Ms. RICHARDSON. Mr. Chair, I rise today in reluctant opposition to H.R. 5325, the Energy and Water Development and Related Agencies Appropriations Act. This bill provides $32.1 billion, an $88 million increase from Fiscal Year 2012 levels but $965 million below the President's Fiscal Year 2013 request.
The purpose of the annual energy and water spending bill is to provide the funding necessary to ensure that the nation's energy and water resources are sufficient to address the nation's needs. This year's spending bill, H.R. 5325, provides funding for critical national priorities such as Army Corps of Engineers, Department of the Energy, Department of the Interior, and independent agencies that provide research and development of future energy industries, job training, and health care.
Mr. Chair, I thank Chairman FRELINGHUYSEN and Ranking Member PETER J. VISCLOSKY for shepherding this bill to the floor. I appreciate the way they worked together and with my office to accommodate several of my legislative priorities regarding energy and water development programs.
Although this bill provides adequate funding for some programs that I support, it also includes numerous other provisions that are unacceptable. On balance, these unpalatable provisions outweigh the positive aspects of the bill.
This bill substantially underfunds key priorities like science and innovation which are critical to the recovery of our economy and rebuilding our waterways and ports. The bill only provides $1.45 billion for energy efficiency and renewable energy research programs, which is $374 million below Fiscal Year 2012 and $886 million below the President's request.
The bill only provides $200 million for the Advanced Research Projects Agency--Energy (ARPA E), which is $75 million below Fiscal Year 2012 levels and $150 million below the President's request. ARPA E supports breakthrough of domestic clean energy innovations.
Mr. Chair, the bill before us dramatically cuts funding for energy efficiency and renewable energy research programs by 39 percent and reduces funding for several other energy innovation programs:
Solar energy research funding is cut by nearly 50 percent from Fiscal Year 2012;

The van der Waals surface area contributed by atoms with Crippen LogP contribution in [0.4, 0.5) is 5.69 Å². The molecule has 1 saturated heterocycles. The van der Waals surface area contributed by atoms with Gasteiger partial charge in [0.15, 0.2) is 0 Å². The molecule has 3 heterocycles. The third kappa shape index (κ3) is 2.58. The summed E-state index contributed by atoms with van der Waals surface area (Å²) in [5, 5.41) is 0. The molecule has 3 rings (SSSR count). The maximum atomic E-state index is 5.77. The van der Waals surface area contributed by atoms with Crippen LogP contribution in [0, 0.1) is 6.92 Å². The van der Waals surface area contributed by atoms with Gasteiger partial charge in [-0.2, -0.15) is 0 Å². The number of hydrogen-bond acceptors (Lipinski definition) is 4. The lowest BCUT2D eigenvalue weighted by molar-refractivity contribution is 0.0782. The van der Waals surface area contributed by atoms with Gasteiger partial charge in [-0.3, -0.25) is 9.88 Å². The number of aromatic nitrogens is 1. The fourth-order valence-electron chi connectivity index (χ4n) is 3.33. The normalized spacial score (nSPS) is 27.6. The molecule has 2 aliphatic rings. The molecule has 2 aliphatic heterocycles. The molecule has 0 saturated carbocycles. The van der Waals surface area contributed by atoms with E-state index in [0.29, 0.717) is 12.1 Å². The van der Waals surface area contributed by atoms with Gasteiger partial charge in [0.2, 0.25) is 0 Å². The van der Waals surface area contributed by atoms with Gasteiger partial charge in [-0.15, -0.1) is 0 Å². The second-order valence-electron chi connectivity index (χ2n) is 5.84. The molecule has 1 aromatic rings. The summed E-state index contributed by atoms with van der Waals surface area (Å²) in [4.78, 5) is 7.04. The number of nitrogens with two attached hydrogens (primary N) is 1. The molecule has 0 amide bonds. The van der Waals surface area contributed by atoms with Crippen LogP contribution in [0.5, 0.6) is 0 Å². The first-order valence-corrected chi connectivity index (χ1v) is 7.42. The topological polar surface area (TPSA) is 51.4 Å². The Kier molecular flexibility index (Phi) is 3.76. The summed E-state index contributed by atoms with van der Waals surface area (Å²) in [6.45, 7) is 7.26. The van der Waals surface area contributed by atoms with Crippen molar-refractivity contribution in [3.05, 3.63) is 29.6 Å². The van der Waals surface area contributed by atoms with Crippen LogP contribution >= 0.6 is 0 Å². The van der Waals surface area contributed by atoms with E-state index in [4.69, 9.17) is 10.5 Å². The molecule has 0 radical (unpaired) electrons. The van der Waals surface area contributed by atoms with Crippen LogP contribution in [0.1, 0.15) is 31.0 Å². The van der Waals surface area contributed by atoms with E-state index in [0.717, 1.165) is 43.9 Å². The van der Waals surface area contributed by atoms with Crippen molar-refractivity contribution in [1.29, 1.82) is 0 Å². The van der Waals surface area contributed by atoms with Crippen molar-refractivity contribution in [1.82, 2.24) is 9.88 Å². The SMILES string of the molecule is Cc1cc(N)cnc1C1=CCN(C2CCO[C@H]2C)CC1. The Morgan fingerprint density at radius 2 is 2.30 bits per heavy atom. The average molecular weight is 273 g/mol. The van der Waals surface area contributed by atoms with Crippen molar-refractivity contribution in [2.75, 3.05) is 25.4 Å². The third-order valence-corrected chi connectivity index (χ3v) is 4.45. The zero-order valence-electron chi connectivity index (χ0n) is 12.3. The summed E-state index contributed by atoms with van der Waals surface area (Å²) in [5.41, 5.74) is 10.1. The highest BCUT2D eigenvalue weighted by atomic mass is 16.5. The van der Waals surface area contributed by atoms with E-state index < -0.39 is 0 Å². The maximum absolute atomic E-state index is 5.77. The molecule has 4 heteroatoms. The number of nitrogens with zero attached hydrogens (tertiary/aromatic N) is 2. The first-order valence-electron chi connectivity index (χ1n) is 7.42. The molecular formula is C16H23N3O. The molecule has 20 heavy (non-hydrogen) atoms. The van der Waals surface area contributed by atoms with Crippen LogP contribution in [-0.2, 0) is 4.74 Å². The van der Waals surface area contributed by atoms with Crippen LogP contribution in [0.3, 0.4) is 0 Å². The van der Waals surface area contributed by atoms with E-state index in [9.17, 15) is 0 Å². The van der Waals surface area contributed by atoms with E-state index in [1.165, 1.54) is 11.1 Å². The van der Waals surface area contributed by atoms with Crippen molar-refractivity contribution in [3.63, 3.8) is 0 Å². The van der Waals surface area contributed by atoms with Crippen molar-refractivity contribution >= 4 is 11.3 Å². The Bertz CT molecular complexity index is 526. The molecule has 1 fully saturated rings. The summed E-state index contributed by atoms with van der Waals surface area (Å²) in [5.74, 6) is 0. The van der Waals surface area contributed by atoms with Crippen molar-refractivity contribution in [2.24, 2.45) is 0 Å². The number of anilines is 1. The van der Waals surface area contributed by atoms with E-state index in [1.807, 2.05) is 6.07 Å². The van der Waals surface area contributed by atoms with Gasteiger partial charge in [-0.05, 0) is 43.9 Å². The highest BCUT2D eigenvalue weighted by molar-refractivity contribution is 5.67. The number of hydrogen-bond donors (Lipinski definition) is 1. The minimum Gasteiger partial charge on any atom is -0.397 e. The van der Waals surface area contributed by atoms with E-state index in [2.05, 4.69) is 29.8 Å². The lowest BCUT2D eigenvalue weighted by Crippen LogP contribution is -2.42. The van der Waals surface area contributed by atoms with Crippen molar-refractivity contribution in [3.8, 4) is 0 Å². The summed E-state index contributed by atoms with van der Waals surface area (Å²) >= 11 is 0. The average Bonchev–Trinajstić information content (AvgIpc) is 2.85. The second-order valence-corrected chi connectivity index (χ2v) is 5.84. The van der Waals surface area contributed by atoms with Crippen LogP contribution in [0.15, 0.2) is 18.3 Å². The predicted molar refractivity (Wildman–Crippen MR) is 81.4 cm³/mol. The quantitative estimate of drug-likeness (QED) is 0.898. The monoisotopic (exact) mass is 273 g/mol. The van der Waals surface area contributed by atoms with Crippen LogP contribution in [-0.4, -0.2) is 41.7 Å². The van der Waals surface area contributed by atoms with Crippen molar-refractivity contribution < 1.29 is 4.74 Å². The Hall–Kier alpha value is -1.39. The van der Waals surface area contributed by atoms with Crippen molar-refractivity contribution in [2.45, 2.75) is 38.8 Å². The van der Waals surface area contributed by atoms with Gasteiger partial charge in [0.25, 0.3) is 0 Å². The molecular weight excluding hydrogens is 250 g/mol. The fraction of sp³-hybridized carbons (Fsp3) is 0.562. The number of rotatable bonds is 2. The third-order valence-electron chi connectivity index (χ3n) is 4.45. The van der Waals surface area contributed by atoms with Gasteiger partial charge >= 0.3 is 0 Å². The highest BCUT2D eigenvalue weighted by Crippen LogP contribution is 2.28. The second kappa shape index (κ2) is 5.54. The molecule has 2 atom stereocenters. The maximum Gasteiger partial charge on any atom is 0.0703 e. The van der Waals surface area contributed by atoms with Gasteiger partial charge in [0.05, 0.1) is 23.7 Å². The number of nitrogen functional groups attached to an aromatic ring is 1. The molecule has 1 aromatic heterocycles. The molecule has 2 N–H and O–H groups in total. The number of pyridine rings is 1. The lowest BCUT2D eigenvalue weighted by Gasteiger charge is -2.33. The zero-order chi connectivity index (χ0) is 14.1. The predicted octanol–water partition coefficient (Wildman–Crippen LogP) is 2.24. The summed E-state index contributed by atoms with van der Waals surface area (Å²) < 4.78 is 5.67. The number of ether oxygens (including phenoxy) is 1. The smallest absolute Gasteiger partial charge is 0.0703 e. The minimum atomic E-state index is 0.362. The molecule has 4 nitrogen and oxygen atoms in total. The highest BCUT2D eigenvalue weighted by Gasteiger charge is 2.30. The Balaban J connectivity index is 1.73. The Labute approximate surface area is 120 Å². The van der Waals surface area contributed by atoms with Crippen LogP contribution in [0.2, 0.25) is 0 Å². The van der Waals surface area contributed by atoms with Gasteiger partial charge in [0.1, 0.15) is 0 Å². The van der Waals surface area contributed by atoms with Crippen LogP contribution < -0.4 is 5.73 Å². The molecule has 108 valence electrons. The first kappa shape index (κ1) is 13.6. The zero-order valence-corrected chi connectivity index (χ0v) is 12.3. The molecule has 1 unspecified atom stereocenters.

Wind energy development research is underfunded at only $70 million, $24 million below the Fiscal Year 2012 and $25 million below the President's request;
Building technologies research funding is cut by more than 50 percent from fiscal year 2012 and $185 million below the President's request. These funds are used to research energy-efficient technologies in buildings, which account for roughly 40 percent of all U.S. energy use.
This bill does not stop there. It also contains provisions that weaken energy reduction targets in new and renovated federal buildings. Buildings account for almost 40 percent of U.S. energy consumption, and as the largest consumer of energy in the U.S., the federal government should lead the way in designing and building facilities that use less energy to spur the development of new materials and technologies and to show that these reductions are practical, achievable, and cost-effective.
Section 110 of the bill would stop an Administration effort to provide clarity on which water bodies are covered by Clean Water Act (CWA). The existing regulations were the subject of two Supreme Court cases in 2001 and 2006, in which the Court indicated the need for greater regulatory clarity on the scope of CA jurisdiction.
Mr. Chair, for many of these same reasons the President has put the Congress on notice that he will ``veto'' H.R. 5325 if it is presented to him for signature in its present form. It make no sense to pass a bad bill that has no chance of becoming law. We should instead be working together across the aisle to craft a bill that can win and be worthy of bipartisan and bicameral support. The bill before us does not meet this standard.
For these reasons, I will vote no on H.R. 5325 on final passage. I urge my colleagues to join me.